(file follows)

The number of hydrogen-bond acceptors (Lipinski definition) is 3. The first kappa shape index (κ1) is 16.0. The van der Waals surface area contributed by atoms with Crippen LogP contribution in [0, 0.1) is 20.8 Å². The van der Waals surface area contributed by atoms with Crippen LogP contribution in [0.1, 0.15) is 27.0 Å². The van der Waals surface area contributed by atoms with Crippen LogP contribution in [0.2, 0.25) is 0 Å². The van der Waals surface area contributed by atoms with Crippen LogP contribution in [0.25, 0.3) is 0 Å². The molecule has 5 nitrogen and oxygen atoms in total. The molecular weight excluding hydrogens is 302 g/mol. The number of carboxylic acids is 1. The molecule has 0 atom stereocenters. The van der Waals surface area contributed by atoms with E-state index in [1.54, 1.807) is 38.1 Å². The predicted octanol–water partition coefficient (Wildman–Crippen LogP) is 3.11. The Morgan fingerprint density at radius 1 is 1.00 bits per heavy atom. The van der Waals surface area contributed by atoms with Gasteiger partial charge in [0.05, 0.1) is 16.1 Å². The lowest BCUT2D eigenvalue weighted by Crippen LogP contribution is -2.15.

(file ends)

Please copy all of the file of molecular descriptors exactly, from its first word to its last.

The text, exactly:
The number of hydrogen-bond acceptors (Lipinski definition) is 3. The first kappa shape index (κ1) is 16.0. The van der Waals surface area contributed by atoms with Crippen LogP contribution in [0, 0.1) is 20.8 Å². The van der Waals surface area contributed by atoms with Crippen LogP contribution in [0.1, 0.15) is 27.0 Å². The van der Waals surface area contributed by atoms with Crippen LogP contribution in [0.2, 0.25) is 0 Å². The van der Waals surface area contributed by atoms with Crippen LogP contribution in [0.25, 0.3) is 0 Å². The molecule has 5 nitrogen and oxygen atoms in total. The molecular weight excluding hydrogens is 302 g/mol. The number of carboxylic acids is 1. The molecule has 0 atom stereocenters. The van der Waals surface area contributed by atoms with E-state index in [1.54, 1.807) is 38.1 Å². The predicted octanol–water partition coefficient (Wildman–Crippen LogP) is 3.11. The Morgan fingerprint density at radius 1 is 1.00 bits per heavy atom. The van der Waals surface area contributed by atoms with Gasteiger partial charge in [0.05, 0.1) is 16.1 Å². The lowest BCUT2D eigenvalue weighted by Crippen LogP contribution is -2.15.